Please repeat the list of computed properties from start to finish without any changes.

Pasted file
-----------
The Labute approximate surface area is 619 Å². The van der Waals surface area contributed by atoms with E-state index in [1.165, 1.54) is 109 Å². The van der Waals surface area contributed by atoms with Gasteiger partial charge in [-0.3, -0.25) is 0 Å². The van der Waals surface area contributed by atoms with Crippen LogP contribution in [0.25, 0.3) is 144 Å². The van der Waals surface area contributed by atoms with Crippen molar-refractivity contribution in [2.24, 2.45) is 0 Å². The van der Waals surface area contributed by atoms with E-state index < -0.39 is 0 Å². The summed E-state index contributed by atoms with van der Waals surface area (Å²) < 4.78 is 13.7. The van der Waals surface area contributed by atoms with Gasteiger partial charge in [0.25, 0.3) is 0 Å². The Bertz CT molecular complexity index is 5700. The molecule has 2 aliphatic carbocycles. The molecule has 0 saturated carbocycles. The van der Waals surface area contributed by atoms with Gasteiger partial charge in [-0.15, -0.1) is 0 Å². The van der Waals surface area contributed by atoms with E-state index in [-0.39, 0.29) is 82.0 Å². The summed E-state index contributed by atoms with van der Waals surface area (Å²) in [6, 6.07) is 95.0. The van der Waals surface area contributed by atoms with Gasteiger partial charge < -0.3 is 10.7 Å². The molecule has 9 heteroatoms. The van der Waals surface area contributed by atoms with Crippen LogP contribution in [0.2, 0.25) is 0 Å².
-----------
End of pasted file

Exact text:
The Labute approximate surface area is 619 Å². The van der Waals surface area contributed by atoms with E-state index in [1.165, 1.54) is 109 Å². The van der Waals surface area contributed by atoms with Gasteiger partial charge in [-0.3, -0.25) is 0 Å². The van der Waals surface area contributed by atoms with Crippen LogP contribution in [0.25, 0.3) is 144 Å². The van der Waals surface area contributed by atoms with Crippen molar-refractivity contribution in [2.24, 2.45) is 0 Å². The van der Waals surface area contributed by atoms with E-state index < -0.39 is 0 Å². The summed E-state index contributed by atoms with van der Waals surface area (Å²) < 4.78 is 13.7. The van der Waals surface area contributed by atoms with Gasteiger partial charge in [0.25, 0.3) is 0 Å². The Bertz CT molecular complexity index is 5700. The molecule has 2 aliphatic carbocycles. The molecule has 0 saturated carbocycles. The van der Waals surface area contributed by atoms with Gasteiger partial charge in [-0.15, -0.1) is 0 Å². The van der Waals surface area contributed by atoms with E-state index in [-0.39, 0.29) is 82.0 Å². The summed E-state index contributed by atoms with van der Waals surface area (Å²) in [6, 6.07) is 95.0. The van der Waals surface area contributed by atoms with Gasteiger partial charge < -0.3 is 10.7 Å². The molecule has 9 heteroatoms. The van der Waals surface area contributed by atoms with Crippen LogP contribution in [0.2, 0.25) is 0 Å².